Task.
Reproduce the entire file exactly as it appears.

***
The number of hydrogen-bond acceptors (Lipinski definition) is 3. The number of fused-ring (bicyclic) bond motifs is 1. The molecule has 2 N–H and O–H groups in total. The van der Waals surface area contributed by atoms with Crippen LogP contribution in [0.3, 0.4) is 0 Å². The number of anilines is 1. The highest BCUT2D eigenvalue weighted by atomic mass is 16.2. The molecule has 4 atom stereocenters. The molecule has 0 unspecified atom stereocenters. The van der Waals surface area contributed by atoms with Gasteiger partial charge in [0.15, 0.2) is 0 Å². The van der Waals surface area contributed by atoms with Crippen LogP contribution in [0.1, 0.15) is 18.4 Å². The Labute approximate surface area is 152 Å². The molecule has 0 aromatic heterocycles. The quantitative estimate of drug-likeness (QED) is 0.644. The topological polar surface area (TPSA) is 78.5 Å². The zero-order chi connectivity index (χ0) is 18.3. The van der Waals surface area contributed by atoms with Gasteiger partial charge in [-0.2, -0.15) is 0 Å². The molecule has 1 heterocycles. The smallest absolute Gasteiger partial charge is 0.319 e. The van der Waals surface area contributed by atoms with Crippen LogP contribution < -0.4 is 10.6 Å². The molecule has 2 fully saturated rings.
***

The number of hydrogen-bond acceptors (Lipinski definition) is 3. The number of fused-ring (bicyclic) bond motifs is 1. The molecule has 2 N–H and O–H groups in total. The van der Waals surface area contributed by atoms with Crippen LogP contribution in [0.3, 0.4) is 0 Å². The number of anilines is 1. The highest BCUT2D eigenvalue weighted by atomic mass is 16.2. The molecule has 4 atom stereocenters. The molecule has 0 unspecified atom stereocenters. The van der Waals surface area contributed by atoms with Gasteiger partial charge in [0.15, 0.2) is 0 Å². The van der Waals surface area contributed by atoms with Crippen LogP contribution in [0.1, 0.15) is 18.4 Å². The Labute approximate surface area is 152 Å². The molecule has 0 aromatic heterocycles. The quantitative estimate of drug-likeness (QED) is 0.644. The topological polar surface area (TPSA) is 78.5 Å². The zero-order chi connectivity index (χ0) is 18.3. The van der Waals surface area contributed by atoms with Gasteiger partial charge in [-0.2, -0.15) is 0 Å². The molecule has 1 heterocycles. The smallest absolute Gasteiger partial charge is 0.319 e. The van der Waals surface area contributed by atoms with Crippen LogP contribution < -0.4 is 10.6 Å². The molecule has 2 fully saturated rings.